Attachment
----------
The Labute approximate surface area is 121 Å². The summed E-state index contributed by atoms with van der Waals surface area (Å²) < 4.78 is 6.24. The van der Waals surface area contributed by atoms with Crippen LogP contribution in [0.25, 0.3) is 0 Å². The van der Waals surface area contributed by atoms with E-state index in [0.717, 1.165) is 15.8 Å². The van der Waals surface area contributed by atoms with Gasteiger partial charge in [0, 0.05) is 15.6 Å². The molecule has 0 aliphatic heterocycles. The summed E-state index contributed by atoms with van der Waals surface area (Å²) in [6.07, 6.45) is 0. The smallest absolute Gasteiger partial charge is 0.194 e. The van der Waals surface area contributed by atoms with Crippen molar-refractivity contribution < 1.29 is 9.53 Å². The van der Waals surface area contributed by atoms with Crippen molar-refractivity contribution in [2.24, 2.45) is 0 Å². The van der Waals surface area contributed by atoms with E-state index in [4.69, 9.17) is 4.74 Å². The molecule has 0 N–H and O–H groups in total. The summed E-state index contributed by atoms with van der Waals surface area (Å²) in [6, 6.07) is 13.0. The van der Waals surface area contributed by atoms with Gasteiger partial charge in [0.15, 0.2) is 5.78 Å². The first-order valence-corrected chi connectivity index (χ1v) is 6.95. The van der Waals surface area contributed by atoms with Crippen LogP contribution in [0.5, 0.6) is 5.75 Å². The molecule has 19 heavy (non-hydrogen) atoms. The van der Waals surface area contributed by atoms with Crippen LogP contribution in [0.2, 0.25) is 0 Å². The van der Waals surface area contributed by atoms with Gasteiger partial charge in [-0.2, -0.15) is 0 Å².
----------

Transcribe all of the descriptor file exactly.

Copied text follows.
The Labute approximate surface area is 121 Å². The summed E-state index contributed by atoms with van der Waals surface area (Å²) < 4.78 is 6.24. The van der Waals surface area contributed by atoms with Crippen LogP contribution in [0.25, 0.3) is 0 Å². The van der Waals surface area contributed by atoms with E-state index in [0.717, 1.165) is 15.8 Å². The van der Waals surface area contributed by atoms with Gasteiger partial charge in [0, 0.05) is 15.6 Å². The molecule has 0 aliphatic heterocycles. The summed E-state index contributed by atoms with van der Waals surface area (Å²) in [6.07, 6.45) is 0. The smallest absolute Gasteiger partial charge is 0.194 e. The van der Waals surface area contributed by atoms with Crippen molar-refractivity contribution < 1.29 is 9.53 Å². The van der Waals surface area contributed by atoms with Crippen molar-refractivity contribution in [2.24, 2.45) is 0 Å². The van der Waals surface area contributed by atoms with E-state index in [4.69, 9.17) is 4.74 Å². The molecule has 0 N–H and O–H groups in total. The summed E-state index contributed by atoms with van der Waals surface area (Å²) in [6, 6.07) is 13.0. The van der Waals surface area contributed by atoms with Gasteiger partial charge in [0.15, 0.2) is 5.78 Å². The first-order valence-corrected chi connectivity index (χ1v) is 6.95. The van der Waals surface area contributed by atoms with Crippen LogP contribution in [0.5, 0.6) is 5.75 Å². The molecule has 19 heavy (non-hydrogen) atoms. The van der Waals surface area contributed by atoms with Crippen LogP contribution in [0.2, 0.25) is 0 Å². The van der Waals surface area contributed by atoms with Gasteiger partial charge in [-0.2, -0.15) is 0 Å².